(Soundbite of laughter)

MARTIN: You got that mantel - a good reason to get your mantle back, you going to put your Grammy and gaze at it. Do you like, hug it?

Ms. THOMAS: I have come to the point where I truly appreciate, and I have come to the point (unintelligible) everytime I said, because who in their right mind would think that at 66 years of age I'd still have a viable career and still be receiving, you know, awards of this nature just being who I am?

MARTIN: "After The Rain," of course, the album for which you won the Grammy, it was actually the - as I recall you telling me, it's a collection of songs that was compiled largely before the storm, but it turns out to be…

Ms. THOMAS: Yes. Yes.

MARTIN: …kind of incredibly apt for…

Ms. THOMAS: Yes, yes, yes.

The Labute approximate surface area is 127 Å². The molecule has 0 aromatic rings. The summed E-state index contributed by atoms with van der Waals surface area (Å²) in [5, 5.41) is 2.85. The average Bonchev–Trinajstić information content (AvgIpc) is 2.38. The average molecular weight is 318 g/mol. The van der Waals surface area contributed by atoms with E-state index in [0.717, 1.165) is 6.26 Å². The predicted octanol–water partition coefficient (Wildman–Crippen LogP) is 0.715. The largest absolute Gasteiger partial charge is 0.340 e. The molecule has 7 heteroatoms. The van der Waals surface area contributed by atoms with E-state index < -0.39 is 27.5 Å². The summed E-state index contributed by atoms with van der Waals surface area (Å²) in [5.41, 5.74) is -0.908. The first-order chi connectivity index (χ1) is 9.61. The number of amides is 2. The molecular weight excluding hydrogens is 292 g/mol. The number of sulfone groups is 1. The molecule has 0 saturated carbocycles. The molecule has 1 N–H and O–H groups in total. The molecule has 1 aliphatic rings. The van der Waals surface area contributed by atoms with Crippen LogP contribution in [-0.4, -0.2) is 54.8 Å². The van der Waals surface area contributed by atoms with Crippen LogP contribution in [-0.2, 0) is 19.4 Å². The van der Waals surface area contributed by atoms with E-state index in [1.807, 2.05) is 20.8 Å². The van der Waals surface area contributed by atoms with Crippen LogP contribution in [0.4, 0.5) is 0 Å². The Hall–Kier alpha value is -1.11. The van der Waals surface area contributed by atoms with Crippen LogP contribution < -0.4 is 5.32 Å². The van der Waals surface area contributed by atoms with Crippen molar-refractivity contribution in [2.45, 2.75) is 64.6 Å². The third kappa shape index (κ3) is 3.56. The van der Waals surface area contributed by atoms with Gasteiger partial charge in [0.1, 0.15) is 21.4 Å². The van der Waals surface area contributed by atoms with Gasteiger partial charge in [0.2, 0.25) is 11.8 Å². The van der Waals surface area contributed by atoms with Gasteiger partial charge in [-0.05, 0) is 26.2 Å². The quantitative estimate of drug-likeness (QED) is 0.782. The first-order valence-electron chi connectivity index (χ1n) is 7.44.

MARTIN: …describing what it was like after the rain.

Ms. THOMAS: Yes.

MARTIN: Do you want to sing something?

Ms. THOMAS: We're cued up to do something, if you insist.

MARTIN: All right.

Ms. THOMAS: Are you insisting that I do…

MARTIN: I insist. I insist.

(Soundbite of laughter)

MARTIN: I insist, my queen.

Ms. THOMAS: Well, why don't we do "In the Middle of It All?"

MARTIN: All right.

(Soundbite of song, "In the Middle of It All?")

Ms. THOMAS: (Singing) My house is a lonely house. But it once was a happy house. And the two of us, we were so happy, as I recall. But now the rain falls around it and loneliness surrounds it. And I'm in the middle of it all. My friends look at me and say, I wonder what makes a girl that way. The girl doesn't even smile at all. But I wonder what my friends would say if their world just came down one day and they were in the middle of it all.

MARTIN: Grammy-winning blues legend Irma Thomas, thank you.

Ms. THOMAS: You're welcome.

MARTIN: Do you think that New Orleans will come back?